For Immediate Release
January 12, 2012
Jeffery A. Strelzin, Senior Assistant Attorney General
Chief, Homicide Unit
At the Attorney General's Office: (603) 271-3671
New Hampshire Attorney General Michael A. Delaney and State Police Colonel Robert Quinn announce that additional information is available regarding a piece of bone discovered in Littleton, New Hampshire this summer.
On July 7, 2011, a bag containing a piece of bone wrapped in paper towels was discovered buried inside the Eli Wallace Horse Cemetery located off of Mt. Eustis Road in Littleton, New Hampshire. The New Hampshire Attorney General's Office, the New Hampshire State Police and the Office of the Chief Medical Examiner were notified about the discovery. The State Police Major Crime Unit excavated the area where the bone was discovered and confirmed that no other potential human remains were buried in the immediate area. A cadaver dog was also used to search the area for more human remains, however none were located.
The piece of bone was transferred to the Office of the Chief Medical Examiner in Concord. An initial examination revealed that the bone appeared to be a piece of a human cranium and was from a male. The bone was sent to Dr. Marcella H. Sorg, a Forensic Anthropologist in Maine for a more detailed examination.
As the forensic examination was going on, the State Police followed up on leads related to the potential source of the piece of bone. Eventually, they spoke to Mrs. Bonnie Stinchfield of Littleton. Mrs. Stinchfield confirmed that she and her sister had buried the piece of bone in the horse cemetery in Littleton over the summer. She said that her husband had been in possession of the piece of bone since at least 1988. He had received the bone from another man who was moving and didn't want it anymore. Mrs. Stinchfield understood that the man who had given the bone to her husband had had the bone for some time, but she did not know the source or history of the bone. After her husband died in November of 2010, Mrs. Stinchfield said that she did not know what to do with the bone, so she decided to bury it in the horse cemetery.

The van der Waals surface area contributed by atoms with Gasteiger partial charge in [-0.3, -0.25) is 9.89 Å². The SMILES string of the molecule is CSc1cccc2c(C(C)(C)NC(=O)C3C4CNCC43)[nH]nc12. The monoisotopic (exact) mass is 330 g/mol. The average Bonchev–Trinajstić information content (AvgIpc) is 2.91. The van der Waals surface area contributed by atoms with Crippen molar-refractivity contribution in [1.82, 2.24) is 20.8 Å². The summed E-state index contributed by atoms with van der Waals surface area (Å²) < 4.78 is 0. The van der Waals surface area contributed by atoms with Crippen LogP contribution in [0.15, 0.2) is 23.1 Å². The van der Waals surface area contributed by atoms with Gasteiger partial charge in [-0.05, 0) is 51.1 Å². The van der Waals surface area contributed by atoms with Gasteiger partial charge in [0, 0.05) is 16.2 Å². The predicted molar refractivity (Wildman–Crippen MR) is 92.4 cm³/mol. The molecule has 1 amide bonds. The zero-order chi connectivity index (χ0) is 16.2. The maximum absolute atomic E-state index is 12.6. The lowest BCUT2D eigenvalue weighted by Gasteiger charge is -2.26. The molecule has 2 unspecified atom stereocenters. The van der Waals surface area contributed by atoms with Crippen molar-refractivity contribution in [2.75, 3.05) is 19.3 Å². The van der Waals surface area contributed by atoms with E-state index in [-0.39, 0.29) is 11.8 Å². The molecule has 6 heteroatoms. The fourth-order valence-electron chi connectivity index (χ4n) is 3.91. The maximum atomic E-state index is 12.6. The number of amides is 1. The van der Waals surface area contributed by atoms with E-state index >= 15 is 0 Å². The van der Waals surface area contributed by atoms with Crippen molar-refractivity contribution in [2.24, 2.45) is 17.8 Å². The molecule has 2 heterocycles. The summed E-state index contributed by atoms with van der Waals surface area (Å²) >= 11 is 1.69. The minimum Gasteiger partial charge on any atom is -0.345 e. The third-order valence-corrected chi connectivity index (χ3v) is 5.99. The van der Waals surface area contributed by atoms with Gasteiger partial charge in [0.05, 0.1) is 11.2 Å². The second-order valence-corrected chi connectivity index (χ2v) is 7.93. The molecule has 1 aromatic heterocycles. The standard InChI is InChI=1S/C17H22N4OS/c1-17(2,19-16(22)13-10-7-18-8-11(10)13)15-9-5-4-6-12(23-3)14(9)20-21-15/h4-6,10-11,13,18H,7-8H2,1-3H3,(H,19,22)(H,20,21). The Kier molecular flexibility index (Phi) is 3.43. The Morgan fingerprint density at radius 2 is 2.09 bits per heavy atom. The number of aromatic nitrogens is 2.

The results of Dr. Sorg's forensic examination revealed that the piece of bone was a nearly complete cranium and was human. The bone likely came from a male of African-American descent, although a mixture of ancestry could not be ruled out. The male was likely between 25 and 45 years old at the time of this death. The cranium showed no signs of trauma inflicted at the time of death and its condition appeared consistent with having been professionally cleaned, possibly as a medical specimen. The post mortem interval was indeterminate, possibly years to decades. The bone will be retained by Dr. Sorg at her lab in Maine.
Based on the information known to date, this matter will be closed and no further action will be taken.
New Hampshire Department of Justice | 33 Capitol Street | Concord, NH | 03301